Whoa. Goblin beheading. Where are the pictures?! Sadly, only dead people are found. This story is a whopper, exactly the kind we mean to cover here. This is an update from a story last week about the explosion.
A traditional healer and a survivor claim that the house in which they were carrying out a cleansing ceremony exploded after they beheaded a goblin. According to the story, a man acquired the goblin from a neighboring country to bring wealth and prosperity to his business. But the goblin became troublesome, making demands, so he needed to get rid of it. The ceremony cost him $15,000.
According to the traditional healer, Mr Kamuyedza acquired a money-spinning goblin from a nearby country to boost the fortunes of his transport business.
He, however, decided to dispose of it after it started “to make extreme demands.”
Mandere is said to have assembled a team of traditional healers including Ms Banda, to assist in conducting the ceremony.
Sekuru Shumba [the healer] beheaded the goblin. Clever (the businessman), subsequently, told his wife to collect the US$15 000 from their car that was parked outside.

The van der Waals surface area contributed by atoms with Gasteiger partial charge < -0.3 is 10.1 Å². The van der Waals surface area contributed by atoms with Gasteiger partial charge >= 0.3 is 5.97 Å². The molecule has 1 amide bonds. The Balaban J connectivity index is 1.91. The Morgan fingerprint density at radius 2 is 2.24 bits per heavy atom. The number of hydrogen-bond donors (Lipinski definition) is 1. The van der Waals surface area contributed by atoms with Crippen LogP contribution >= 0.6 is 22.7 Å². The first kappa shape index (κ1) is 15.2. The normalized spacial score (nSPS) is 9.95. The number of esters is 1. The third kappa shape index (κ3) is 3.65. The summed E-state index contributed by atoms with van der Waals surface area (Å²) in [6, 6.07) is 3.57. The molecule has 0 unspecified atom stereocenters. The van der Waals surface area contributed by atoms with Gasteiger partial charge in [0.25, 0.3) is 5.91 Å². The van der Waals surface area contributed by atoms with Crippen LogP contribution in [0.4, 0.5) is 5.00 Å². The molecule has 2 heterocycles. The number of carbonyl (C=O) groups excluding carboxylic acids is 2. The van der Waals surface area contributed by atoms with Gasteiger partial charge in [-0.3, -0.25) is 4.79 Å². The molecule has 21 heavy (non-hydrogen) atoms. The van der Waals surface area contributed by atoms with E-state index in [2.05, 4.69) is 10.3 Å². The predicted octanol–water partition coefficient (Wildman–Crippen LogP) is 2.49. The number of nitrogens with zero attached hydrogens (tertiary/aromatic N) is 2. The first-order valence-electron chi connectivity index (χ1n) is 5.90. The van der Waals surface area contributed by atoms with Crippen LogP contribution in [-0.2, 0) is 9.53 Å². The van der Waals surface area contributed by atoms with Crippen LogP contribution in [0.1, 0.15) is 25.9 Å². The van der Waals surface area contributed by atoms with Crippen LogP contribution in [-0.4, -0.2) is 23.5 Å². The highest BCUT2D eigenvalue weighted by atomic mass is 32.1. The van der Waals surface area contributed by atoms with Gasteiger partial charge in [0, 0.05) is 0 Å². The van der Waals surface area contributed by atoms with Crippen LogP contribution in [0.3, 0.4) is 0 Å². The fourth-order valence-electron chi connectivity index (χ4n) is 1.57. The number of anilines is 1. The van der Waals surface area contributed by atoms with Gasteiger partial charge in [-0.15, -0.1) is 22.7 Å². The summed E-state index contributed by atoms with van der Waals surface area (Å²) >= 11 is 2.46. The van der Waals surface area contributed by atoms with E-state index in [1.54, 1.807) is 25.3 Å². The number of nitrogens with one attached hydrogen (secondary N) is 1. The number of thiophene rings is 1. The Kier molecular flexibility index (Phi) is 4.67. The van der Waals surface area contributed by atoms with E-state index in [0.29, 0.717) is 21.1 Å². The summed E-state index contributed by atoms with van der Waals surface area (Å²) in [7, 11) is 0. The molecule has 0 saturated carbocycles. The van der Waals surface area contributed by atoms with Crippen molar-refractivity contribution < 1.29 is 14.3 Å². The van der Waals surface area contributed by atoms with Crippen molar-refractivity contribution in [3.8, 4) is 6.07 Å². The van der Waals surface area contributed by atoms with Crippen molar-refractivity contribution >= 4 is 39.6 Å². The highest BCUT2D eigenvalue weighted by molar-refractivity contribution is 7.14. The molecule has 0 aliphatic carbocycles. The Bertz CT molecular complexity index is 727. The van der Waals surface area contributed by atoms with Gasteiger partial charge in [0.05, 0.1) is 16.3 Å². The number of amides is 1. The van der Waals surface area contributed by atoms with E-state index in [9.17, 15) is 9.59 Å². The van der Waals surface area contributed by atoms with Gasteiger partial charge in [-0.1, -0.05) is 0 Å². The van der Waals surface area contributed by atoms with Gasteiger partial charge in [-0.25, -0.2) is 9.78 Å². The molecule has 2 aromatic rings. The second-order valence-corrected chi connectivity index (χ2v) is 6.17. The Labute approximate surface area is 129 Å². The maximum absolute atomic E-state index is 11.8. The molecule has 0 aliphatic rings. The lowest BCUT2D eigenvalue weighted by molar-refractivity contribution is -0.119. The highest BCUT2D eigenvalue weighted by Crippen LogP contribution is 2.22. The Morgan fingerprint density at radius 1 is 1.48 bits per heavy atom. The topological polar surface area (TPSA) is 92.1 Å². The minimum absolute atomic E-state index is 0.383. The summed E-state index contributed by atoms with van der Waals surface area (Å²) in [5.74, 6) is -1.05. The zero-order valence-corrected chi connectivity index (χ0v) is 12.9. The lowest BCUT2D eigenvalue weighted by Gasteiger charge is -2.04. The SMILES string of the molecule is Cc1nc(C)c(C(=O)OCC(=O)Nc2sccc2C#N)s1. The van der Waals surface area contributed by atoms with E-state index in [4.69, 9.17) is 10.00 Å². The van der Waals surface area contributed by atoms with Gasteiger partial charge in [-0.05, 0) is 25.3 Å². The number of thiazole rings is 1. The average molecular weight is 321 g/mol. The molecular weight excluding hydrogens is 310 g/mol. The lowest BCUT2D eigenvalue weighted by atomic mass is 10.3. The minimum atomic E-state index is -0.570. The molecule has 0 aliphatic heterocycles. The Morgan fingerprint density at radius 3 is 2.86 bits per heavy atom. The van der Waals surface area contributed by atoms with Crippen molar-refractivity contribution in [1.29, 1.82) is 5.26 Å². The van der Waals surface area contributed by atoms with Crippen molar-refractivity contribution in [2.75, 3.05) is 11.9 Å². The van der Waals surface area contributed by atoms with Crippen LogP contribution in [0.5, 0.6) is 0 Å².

“That is when Sekuru shouted that the goblin was fighting back. All I remember after that is a loud sound coming from the bedroom. The walls of the house crumbled. Virginia and I struggled to get outside.”
The mysterious blast killed five people, including Sekuru Shumba, the businessman and a seven-month-old child. Investigators are still trying to establish the cause of the explosion that also damaged 12 other houses.
From this tale, nothing hangs together or makes a whit of sense. We certainly can’t take this at face value. What do we make of this? What was this “goblin”? There is no description. Was it some animal? What caused the explosion? Many mysteries. It’s likely we WON’T hear much of a followup from Zimbabwe. If anyone finds any followup, let us know.
Check out this post about goblins in Zimbabwe. Curious critters, scapegoats for everything, especially involving women’s underwear.